You will not require any additional instructions to find the Seminole Rest Stop on Alligator Alley. If you do, you're clearly beyond help, since it's the only gas station on the nearly 80-mile stretch of toll road. Nor will you need many clues to pick out Wally, the rest stop's resident gator. He lives in the canal that rings the station's south parking lot. Call him and he'll paddle over with a toothy grin. Imbeciles have fed him (don't you dare), which makes him distressingly friendly for a nine-foot-long armored reptilian warrior. Stand on the other side of the chain-link fence, take photographs, and be glad he isn't feeding on you.
You will not require any additional instructions to find the Seminole Rest Stop on Alligator Alley. If you do, you're clearly beyond help, since it's the only gas station on the nearly 80-mile stretch of toll road. Nor will you need many clues to pick out Wally, the rest stop's resident gator. He lives in the canal that rings the station's south parking lot. Call him and he'll paddle over with a toothy grin. Imbeciles have fed him (don't you dare), which makes him distressingly friendly for a nine-foot-long armored reptilian warrior. Stand on the other side of the chain-link fence, take photographs, and be glad he isn't feeding on you.

Best Reminder that South Florida Is Still the South

The Rundown

When a tourist from the big city saw a bevy of bunnies running from a freshly cleared sugar-cane field, he freaked and phoned People for the Ethical Treatment of Animals. But little did that Yankee carpetbagger know that that's just the way it's done in Pahokee. Every January during sugar-cane harvest season, a few agile boys in the town of 6900 take to the "rundown," the sport of scrambling after rabbits fleeing the burning fields -- shooting Peter Cottontail, skinning their prizes, and selling them for $2 a hop. Call it barbaric if you will, but many in this hamlet directly east of State Hwy. 715 say it's basic training for their high school's future track and football stars.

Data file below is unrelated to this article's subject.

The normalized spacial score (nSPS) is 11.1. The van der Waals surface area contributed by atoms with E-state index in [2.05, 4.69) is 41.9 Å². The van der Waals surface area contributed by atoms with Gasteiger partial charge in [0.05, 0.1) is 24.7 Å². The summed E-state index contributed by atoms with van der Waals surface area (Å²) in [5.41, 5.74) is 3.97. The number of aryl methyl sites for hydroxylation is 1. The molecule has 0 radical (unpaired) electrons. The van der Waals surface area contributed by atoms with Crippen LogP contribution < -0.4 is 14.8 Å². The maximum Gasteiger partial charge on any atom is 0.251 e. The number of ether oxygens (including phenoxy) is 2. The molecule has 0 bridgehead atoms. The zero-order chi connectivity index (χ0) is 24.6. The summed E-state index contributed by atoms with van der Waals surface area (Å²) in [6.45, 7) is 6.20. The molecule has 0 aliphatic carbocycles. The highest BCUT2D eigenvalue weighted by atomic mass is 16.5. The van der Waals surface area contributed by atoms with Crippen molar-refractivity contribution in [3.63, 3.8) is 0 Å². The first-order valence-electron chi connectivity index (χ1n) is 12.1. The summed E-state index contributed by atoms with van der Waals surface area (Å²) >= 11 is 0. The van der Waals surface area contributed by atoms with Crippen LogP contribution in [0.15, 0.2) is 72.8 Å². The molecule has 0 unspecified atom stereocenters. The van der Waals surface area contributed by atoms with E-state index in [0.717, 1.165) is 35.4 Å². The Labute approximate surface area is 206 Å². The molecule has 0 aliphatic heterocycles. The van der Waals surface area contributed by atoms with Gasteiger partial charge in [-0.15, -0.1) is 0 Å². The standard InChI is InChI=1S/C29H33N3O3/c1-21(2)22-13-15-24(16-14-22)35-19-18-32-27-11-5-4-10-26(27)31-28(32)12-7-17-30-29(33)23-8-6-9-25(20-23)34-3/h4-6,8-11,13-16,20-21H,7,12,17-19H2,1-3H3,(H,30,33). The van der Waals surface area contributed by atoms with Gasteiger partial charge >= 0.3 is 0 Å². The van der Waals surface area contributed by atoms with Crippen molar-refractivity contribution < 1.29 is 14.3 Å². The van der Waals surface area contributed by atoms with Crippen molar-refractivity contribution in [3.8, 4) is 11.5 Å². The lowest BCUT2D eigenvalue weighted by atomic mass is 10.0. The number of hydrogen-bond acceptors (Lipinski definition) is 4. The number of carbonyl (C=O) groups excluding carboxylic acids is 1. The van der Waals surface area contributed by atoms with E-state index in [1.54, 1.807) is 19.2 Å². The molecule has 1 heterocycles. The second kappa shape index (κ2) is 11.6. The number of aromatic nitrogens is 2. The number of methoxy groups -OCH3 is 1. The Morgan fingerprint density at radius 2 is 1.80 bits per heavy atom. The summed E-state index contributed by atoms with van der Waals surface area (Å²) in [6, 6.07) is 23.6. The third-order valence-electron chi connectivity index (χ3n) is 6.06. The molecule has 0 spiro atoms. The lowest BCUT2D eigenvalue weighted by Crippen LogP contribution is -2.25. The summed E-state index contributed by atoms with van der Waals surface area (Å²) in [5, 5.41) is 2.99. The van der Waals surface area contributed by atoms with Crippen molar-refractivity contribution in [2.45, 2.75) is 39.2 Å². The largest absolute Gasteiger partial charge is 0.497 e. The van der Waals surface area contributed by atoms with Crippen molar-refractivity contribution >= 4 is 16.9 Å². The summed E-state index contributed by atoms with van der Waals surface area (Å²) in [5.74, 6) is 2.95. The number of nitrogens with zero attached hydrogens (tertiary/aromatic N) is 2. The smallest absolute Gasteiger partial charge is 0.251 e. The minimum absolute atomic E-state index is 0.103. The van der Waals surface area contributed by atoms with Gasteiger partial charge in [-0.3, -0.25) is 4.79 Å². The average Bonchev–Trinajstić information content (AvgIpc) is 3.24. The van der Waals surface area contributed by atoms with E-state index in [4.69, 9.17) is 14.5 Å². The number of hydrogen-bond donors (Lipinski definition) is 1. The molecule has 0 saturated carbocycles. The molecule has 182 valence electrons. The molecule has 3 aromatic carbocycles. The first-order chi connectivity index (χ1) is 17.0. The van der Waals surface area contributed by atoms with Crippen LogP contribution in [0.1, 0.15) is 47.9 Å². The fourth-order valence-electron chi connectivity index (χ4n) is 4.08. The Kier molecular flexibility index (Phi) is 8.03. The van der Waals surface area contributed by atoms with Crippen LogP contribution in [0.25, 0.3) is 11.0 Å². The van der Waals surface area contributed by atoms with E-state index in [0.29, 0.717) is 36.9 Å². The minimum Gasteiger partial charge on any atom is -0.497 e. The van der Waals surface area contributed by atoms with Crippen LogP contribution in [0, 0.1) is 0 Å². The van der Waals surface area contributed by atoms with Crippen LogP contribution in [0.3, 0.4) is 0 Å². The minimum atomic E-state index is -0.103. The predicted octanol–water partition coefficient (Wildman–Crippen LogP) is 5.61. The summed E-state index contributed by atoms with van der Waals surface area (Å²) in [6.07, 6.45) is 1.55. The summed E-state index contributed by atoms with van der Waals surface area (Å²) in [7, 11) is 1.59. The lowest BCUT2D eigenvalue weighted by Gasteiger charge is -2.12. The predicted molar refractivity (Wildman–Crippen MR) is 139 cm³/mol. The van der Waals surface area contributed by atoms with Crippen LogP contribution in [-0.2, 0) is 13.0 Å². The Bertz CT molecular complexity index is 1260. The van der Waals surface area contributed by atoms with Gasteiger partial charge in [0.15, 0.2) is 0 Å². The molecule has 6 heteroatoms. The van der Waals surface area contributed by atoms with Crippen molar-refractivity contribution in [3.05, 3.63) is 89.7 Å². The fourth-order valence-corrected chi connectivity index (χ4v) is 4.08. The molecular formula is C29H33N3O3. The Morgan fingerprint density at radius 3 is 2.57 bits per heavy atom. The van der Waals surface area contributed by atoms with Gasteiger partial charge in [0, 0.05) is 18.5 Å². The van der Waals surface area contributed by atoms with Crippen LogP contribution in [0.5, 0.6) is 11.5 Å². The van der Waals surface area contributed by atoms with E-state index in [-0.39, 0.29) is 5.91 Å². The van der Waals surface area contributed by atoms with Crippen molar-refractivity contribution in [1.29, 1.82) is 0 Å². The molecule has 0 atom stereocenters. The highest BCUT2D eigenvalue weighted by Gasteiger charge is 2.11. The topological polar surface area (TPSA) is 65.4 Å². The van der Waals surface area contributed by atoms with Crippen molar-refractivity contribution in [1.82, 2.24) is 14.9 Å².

Best Reminder that South Florida Is Still the South

The Rundown

When a tourist from the big city saw a bevy of bunnies running from a freshly cleared sugar-cane field, he freaked and phoned People for the Ethical Treatment of Animals. But little did that Yankee carpetbagger know that that's just the way it's done in Pahokee. Every January during sugar-cane harvest season, a few agile boys in the town of 6900 take to the "rundown," the sport of scrambling after rabbits fleeing the burning fields -- shooting Peter Cottontail, skinning their prizes, and selling them for $2 a hop. Call it barbaric if you will, but many in this hamlet directly east of State Hwy. 715 say it's basic training for their high school's future track and football stars.

Best Of Broward-Palm Beach®

Best Of